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Old 06-24-2013, 09:45 PM   #1
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Hi-Temp Brake Fluid

Recently I have been reading up on High Temp. Brake Fluids for not only Tow Vehicles but other RV uses as well. With some mountain driving conditions coming up for us in the future, I think an extra edge of having this better than factory brake fluid would be a tremendous asset according to what I have read. One condition that people get confussed with a brake rotor out of round situation is, when the brake fluid gets hot, it causes the brakes to " chatter " under a heavy braking, thereby giving the driver a false reading as to what is actually going on. The better High Temp Brake Fluids helps to reduce and eliminate this condition. Wondering if anyone else has some experience with these products. High Temp Blue Brake Fluid.
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Old 06-24-2013, 10:03 PM   #2
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Just read a couple of reviews of guys who changed it on their cars and both reported the pedal pressure require to stop increased significantly. Both said the first time they stopped it scared them but after a couple of days, they liked it. Both were going to do some sort of pedal mod. I would guess to increase the length of the pedal arm.
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Old 06-24-2013, 10:14 PM   #3
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Quote:
Originally Posted by OldCoot View Post
Just read a couple of reviews of guys who changed it on their cars and both reported the pedal pressure require to stop increased significantly. Both said the first time they stopped it scared them but after a couple of days, they liked it. Both were going to do some sort of pedal mod. I would guess to increase the length of the pedal arm.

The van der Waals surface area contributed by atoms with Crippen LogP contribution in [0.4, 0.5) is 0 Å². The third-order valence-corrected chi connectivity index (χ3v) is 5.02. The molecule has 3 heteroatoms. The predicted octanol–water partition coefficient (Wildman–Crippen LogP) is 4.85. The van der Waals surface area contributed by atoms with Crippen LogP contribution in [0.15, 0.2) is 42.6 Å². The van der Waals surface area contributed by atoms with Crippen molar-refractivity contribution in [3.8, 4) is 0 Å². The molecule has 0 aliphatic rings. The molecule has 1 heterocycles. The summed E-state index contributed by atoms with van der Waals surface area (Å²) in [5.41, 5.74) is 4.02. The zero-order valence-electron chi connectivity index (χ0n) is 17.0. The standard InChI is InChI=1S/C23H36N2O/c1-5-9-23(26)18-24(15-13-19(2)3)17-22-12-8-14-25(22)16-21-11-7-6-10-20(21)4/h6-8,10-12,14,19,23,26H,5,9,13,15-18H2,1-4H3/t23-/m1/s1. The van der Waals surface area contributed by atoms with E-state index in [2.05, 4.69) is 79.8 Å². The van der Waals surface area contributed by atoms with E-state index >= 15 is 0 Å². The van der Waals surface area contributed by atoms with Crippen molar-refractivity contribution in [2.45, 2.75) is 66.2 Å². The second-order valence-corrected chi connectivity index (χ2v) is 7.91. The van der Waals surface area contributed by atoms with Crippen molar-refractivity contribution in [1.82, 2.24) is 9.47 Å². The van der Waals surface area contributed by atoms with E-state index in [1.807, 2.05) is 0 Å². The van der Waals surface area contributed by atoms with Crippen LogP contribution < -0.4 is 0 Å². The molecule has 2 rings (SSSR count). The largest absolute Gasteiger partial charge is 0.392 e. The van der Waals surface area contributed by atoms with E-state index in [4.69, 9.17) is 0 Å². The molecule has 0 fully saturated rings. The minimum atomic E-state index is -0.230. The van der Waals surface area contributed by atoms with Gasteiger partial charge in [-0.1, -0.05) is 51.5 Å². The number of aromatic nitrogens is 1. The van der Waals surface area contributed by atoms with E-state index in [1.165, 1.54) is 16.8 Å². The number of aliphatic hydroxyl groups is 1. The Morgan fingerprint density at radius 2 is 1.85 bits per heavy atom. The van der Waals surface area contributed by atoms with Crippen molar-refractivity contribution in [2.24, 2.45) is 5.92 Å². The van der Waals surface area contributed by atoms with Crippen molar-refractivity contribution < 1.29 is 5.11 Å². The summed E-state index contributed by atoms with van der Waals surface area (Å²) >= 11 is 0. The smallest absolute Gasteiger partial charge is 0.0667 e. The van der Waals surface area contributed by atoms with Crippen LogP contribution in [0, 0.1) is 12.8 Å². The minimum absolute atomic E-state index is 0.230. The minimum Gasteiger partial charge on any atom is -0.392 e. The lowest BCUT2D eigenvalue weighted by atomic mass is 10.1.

This topic is also in the PPP thread.

If I had any doubts at all about using this, just hearing that some sort of brake pedal mod may be needed is all I would need to walk away.

ymmv.
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Old 06-24-2013, 10:38 PM   #4
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I was a 12 year BMW CCA member and an owner of an older vintage BMW.

ATE racing blue brake fluid was recommended for years as an upgrade, but several years ago, there was a long term study done by the club and they found this fluid absorbed moisture faster than standard dot 4 fluid.

Most people who use the racing fluid change the fluid after each race, so the higher temp fluid was great for this, but not for street cars that only change the fluid every two or three years.

I used ATE racing blue in my car and my 01 Dodge 3500 for a number of years. I changed them everyother year and had no problem. At my last change, I went back to standard dot 4 fluid.

There was NO change in pedal height with ATE from my experience. If the fluid had not been changed for many years, I could see how the pedal feel would be so different. With so much air in the system, the brake pedal was probably really spongy feeling.

Thanks.

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Old 06-24-2013, 10:39 PM   #5
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Originally Posted by OldCoot View Post
Just read a couple of reviews of guys who changed it on their cars and both reported the pedal pressure require to stop increased significantly. Both said the first time they stopped it scared them but after a couple of days, they liked it. Both were going to do some sort of pedal mod. I would guess to increase the length of the pedal arm.
I believe all brake fluid these days, even from the factory, is high temperature due to the high temperatures brake pads produce.

As for more pedal pressure required to stop. It is all in their minds. You could use water, as long as it did not boil, and it would take the same pedal pressure to stop as any fluid would. Pressure is pressure, physics is physics. You can't change what can't be changed and fluid pressure in a brake system is one of those items.